2. Background and Motivation

In this section, we describe the background and the motivation of automatic configuration tuning for general systems. We also analyze the challenges in solving this problem.

2.1. Background

Configuration tuning is crucial to obtaining a good performance from a deployed system. For an application workload, a configuration setting leads to the best performance of the system, but it might not be optimal given another application workload. Take Figure 1(a) for example. Under the uniform-read workload, the value of query_cache_type is key to a good performance; but, as shown in Figure 2, the query_cache_type value has no obvious relation with the system performance for a Zipfian read-write workload. In fact, the default setting generally cannot achieve the best performance of a system under all workloads.

Configuration tuning is highly time-consuming and laborious. It requires the users: (1) to find the heuristics for tuning; (2) to manually change the system configuration settings and run workload tests; and, (3) to iteratively go through the second step many times till a satisfactory performance is achieved. Sometimes, the heuristics in the first step might be misguiding, as some heuristics are correct for one workload but not others; then, the latter two steps are in vain. In our experience of tuning MySQL, it has once taken five junior employees about half a year to find an appropriate configuration setting for our cloud application workloads.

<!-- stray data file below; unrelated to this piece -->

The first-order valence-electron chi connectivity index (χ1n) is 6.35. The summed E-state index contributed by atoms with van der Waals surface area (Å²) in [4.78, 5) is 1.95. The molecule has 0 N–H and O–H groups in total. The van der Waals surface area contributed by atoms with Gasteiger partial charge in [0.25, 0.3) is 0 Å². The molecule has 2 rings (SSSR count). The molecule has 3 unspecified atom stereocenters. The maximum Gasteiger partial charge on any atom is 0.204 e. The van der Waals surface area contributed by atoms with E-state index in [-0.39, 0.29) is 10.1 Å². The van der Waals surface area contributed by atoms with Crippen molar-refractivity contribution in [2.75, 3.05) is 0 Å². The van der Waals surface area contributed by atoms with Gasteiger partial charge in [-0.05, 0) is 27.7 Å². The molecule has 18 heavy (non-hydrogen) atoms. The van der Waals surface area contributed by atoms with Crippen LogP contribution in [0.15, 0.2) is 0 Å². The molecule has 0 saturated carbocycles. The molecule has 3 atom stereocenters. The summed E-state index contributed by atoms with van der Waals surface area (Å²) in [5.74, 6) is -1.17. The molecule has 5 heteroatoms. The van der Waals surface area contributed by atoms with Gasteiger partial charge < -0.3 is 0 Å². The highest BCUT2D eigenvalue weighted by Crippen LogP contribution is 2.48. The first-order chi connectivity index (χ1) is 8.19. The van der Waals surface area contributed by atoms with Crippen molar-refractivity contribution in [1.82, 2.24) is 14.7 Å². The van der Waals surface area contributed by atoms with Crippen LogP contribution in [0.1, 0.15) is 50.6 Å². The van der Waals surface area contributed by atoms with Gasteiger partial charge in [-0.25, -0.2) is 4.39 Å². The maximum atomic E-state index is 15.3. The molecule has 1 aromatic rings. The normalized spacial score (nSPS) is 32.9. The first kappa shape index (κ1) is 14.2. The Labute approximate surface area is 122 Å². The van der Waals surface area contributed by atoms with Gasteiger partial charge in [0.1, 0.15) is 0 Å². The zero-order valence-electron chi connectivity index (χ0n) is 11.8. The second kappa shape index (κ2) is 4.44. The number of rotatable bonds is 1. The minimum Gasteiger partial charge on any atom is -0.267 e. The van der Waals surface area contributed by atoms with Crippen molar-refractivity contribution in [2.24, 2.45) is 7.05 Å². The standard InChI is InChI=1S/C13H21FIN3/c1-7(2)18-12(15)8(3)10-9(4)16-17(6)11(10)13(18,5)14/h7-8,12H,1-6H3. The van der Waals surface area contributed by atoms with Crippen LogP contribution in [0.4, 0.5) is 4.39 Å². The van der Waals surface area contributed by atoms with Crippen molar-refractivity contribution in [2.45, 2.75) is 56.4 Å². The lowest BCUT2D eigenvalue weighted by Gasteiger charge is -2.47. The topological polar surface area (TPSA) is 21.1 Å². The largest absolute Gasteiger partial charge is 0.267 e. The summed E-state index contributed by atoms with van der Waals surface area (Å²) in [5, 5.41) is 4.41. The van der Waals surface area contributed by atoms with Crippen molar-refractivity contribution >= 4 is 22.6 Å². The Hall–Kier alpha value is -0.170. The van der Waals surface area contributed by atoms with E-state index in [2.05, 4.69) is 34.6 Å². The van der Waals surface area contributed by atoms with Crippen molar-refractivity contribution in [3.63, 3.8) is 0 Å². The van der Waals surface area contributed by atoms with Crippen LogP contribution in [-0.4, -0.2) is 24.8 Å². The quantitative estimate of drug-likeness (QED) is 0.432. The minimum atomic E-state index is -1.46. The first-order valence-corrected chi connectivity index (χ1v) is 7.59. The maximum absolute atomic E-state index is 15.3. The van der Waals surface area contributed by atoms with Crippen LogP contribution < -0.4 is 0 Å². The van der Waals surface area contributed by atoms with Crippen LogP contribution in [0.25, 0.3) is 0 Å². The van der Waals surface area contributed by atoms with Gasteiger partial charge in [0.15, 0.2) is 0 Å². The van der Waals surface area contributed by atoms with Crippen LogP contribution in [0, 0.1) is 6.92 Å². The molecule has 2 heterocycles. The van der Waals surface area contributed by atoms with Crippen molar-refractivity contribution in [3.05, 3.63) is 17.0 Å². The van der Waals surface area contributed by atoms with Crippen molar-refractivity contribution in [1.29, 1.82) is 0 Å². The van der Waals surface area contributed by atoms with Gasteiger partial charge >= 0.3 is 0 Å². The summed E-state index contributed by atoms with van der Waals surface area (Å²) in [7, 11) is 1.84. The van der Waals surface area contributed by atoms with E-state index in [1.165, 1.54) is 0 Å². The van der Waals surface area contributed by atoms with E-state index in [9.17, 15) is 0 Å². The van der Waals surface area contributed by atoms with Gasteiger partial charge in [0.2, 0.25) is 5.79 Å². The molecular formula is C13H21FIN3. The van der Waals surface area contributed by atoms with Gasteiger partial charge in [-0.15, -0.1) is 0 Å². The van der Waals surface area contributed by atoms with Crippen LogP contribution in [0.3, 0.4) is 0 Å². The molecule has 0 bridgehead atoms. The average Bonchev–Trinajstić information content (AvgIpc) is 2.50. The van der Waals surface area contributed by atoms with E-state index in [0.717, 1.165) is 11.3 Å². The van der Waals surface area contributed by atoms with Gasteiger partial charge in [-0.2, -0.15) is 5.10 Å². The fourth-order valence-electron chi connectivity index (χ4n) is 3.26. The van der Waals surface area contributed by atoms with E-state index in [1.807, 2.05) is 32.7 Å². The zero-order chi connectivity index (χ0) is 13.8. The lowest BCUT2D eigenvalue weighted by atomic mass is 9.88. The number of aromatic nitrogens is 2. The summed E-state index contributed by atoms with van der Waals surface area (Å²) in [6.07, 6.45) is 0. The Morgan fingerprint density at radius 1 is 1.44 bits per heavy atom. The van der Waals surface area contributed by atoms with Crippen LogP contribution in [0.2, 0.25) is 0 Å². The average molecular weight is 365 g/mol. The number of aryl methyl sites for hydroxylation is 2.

Configuration tuning is even not easy for experienced developers. For example, it has been shown that, although PostgreSQL’s performance under the workload of a TPC-H query is a smooth surface with regard to the configuration parameters of cache size and buffer size (Duan et al., 2009), the cache size interacts with the buffer size in a way that even takes the system developers great efforts to reason about the underlying interactions. In fact, the system performance models can be highly irregular and complicated, as demonstrated by Figure 1(a) to 1(c) and Figure 2. How the configuration settings can influence the system performance can hardly be anticipated by general users or expressed by simple models.